The Powers of the President

In contrast to the many powers it gives Congress, the Constitution grants few specific powers to the president. Indeed, most of Article II, which deals with the executive branch, relates to the method of election, term and qualifications for office, and procedures for succession and impeachment rather than what the president can do. The powers of the president are not limited to those granted in the Constitution. Presidential authority has expanded through the concept of inherent powers (see the section on inherent powers later in this chapter) as well as through legislative action. 

Treaty power

The president has the authority to negotiate treaties with other nations. These formal international agreements do not go into effect, however, until ratified by a two-thirds vote of the Senate. Although most treaties are routinely approved, the Senate rejected the Treaty of Versailles (1919), which ended World War I and which President Woodrow Wilson had signed, and, more recently, refused to take action on President Jimmy Carter's SALT II Treaty on arms limitation (1979). 

Appointment power

The president selects many people to serve the government in a wide range of offices: most important among them are ambassadors, members of the Supreme Court and the federal courts, and cabinet secretaries. More than 2,000 of these positions require confirmation (approval) by the Senate under the "advice and consent" provision of the Constitution. Confirmation hearings can become controversial, as did the hearing for Clarence Thomas, President George H. W. Bush's nominee for the Supreme Court. Sometimes appointments to ambassadorships are given as a reward for faithful service to the president's political party or for significant campaign contributions. Such appointments are considered patronage.

Legislative powers

The president is authorized to proposed legislation. A president usually outlines the administration's legislative agenda in the State of the Union address given to a joint session of Congress each January. The president's veto power is an important check on Congress. If the president rejects a bill, it takes a two-thirds vote of both houses, which is difficult to achieve, to accomplish a veto override.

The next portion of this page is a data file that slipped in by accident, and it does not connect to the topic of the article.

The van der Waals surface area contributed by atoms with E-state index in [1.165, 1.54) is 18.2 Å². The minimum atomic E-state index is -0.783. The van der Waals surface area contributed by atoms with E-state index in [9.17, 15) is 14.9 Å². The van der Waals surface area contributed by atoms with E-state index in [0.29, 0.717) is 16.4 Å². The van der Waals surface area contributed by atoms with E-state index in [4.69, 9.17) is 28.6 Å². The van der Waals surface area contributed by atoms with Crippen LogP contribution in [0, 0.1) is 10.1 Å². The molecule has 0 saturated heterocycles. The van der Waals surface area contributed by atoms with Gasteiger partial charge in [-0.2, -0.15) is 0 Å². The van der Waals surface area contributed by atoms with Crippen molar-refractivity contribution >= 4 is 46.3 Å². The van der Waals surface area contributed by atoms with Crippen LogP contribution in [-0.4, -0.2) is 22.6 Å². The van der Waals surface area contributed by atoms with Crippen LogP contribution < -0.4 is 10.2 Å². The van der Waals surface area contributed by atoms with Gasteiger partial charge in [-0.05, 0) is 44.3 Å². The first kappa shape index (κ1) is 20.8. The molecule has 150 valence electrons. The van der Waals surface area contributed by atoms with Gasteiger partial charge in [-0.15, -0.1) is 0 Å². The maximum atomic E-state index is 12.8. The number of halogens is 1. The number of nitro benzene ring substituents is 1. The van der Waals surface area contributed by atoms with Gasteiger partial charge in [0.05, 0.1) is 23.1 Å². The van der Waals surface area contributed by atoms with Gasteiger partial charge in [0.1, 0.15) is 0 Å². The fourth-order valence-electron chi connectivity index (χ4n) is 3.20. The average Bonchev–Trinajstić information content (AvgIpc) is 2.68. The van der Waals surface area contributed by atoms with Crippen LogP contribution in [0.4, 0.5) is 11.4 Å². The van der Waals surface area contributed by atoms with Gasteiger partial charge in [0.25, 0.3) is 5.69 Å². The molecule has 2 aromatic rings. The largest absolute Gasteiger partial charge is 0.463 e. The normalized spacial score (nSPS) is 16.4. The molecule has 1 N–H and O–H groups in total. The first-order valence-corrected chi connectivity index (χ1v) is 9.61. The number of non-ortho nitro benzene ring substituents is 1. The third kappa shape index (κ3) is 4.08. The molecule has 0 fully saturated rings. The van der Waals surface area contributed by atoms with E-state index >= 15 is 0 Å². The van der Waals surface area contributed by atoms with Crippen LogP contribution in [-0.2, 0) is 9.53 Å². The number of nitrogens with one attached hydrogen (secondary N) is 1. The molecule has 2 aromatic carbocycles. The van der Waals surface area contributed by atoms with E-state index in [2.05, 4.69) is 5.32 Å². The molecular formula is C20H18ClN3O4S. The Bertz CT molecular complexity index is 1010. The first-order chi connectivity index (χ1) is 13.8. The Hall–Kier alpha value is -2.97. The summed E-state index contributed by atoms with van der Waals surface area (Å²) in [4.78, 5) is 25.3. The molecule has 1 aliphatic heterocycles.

Other specific powers

The president can call Congress into special session and can adjourn Congress if the House and the Senate cannot agree on a final date. The power to grant pardons for federal crimes (except impeachment) is also given to the president. President Gerald Ford pardoned former President Richard Nixon for any crimes he may have committed while in office, and he was able to do so because Nixon resigned before impeachment charges were brought. 

Inherent powers

Inherent powers are those that can be inferred from the Constitution. Based on the major role the Constitution gives the president in foreign policy (that is, the authority to negotiate treaties and to appoint and receive ambassadors), President George Washington declared that the United States would remain neutral in the 1793 war between France and Great Britain. To conduct foreign policy, presidents also have signed executive agreements with other countries that do not require Senate action. The Supreme Court ruled that these agreements are within the inherent powers of the president. 

Under executive privilege, the president decides when information developed within the executive branch cannot be released to Congress or the courts. A claim of executive privilege is based on the separation of powers, the need to protect diplomatic and military secrets, and the notion that people around the president must feel free to give candid advice. Many presidents have invoked executive privilege — including Bill Clinton during the Monica Lewinsky scandal and George W. Bush during the investigation into the firing of a number of U.S. attorneys. 

As commander in chief of the armed forces, presidents have sent American troops into combat or combat situations without congressional authorization. The experience of the Vietnam War led to the War Powers Act (1973), which requires the president to consult Congress and to withdraw troops after 60 days unless Congress specifically approves their continued deployment. Congress authorized the use of force in Iraq in 2002. As opposition to the war grew, however, Congress found it difficult to compel the president to change policy by any means short of cutting off all funding for the conflict. 

Inherent powers allow a president to respond to a crisis. Examples include Abraham Lincoln's response to the Civil War, Franklin D. Roosevelt's response to the Great Depression and World War II, and George W. Bush's response to the events of September 11. Presidential actions based on inherent powers can be limited by legislation or declared unconstitutional by the Supreme Court. 

Delegation of powers

Congress has given power to the executive branch in the area of domestic policy. President Franklin Roosevelt asked for and received extraordinary authority to do what he thought was necessary to bring the country out of the Depression. Congress has created new cabinet departments and federal agencies that have given the president and the executive branch broad powers to address problems such as education, welfare, the environment, and, most recently, homeland security. The trend throughout the 20th century has been to increase presidential powers at the expense of Congress.